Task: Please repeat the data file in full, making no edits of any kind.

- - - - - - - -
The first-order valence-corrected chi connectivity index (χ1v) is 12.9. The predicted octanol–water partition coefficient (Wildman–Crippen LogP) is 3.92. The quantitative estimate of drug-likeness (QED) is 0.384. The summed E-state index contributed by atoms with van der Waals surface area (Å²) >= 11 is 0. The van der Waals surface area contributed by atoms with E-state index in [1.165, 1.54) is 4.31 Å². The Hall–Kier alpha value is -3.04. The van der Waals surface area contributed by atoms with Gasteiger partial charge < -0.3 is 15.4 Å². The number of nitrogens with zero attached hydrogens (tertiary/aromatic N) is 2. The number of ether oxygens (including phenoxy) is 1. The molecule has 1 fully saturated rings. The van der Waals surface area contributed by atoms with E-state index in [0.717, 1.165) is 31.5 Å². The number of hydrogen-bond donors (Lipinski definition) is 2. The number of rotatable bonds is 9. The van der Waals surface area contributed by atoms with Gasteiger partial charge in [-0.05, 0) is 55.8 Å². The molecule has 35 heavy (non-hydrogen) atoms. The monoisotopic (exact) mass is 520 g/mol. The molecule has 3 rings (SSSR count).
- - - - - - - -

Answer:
The first-order valence-corrected chi connectivity index (χ1v) is 12.9. The predicted octanol–water partition coefficient (Wildman–Crippen LogP) is 3.92. The quantitative estimate of drug-likeness (QED) is 0.384. The summed E-state index contributed by atoms with van der Waals surface area (Å²) >= 11 is 0. The van der Waals surface area contributed by atoms with E-state index in [1.165, 1.54) is 4.31 Å². The Hall–Kier alpha value is -3.04. The van der Waals surface area contributed by atoms with Gasteiger partial charge < -0.3 is 15.4 Å². The number of nitrogens with zero attached hydrogens (tertiary/aromatic N) is 2. The number of ether oxygens (including phenoxy) is 1. The molecule has 1 fully saturated rings. The van der Waals surface area contributed by atoms with E-state index in [0.717, 1.165) is 31.5 Å². The number of hydrogen-bond donors (Lipinski definition) is 2. The number of rotatable bonds is 9. The van der Waals surface area contributed by atoms with Gasteiger partial charge in [-0.05, 0) is 55.8 Å². The molecule has 35 heavy (non-hydrogen) atoms. The monoisotopic (exact) mass is 520 g/mol. The molecule has 3 rings (SSSR count).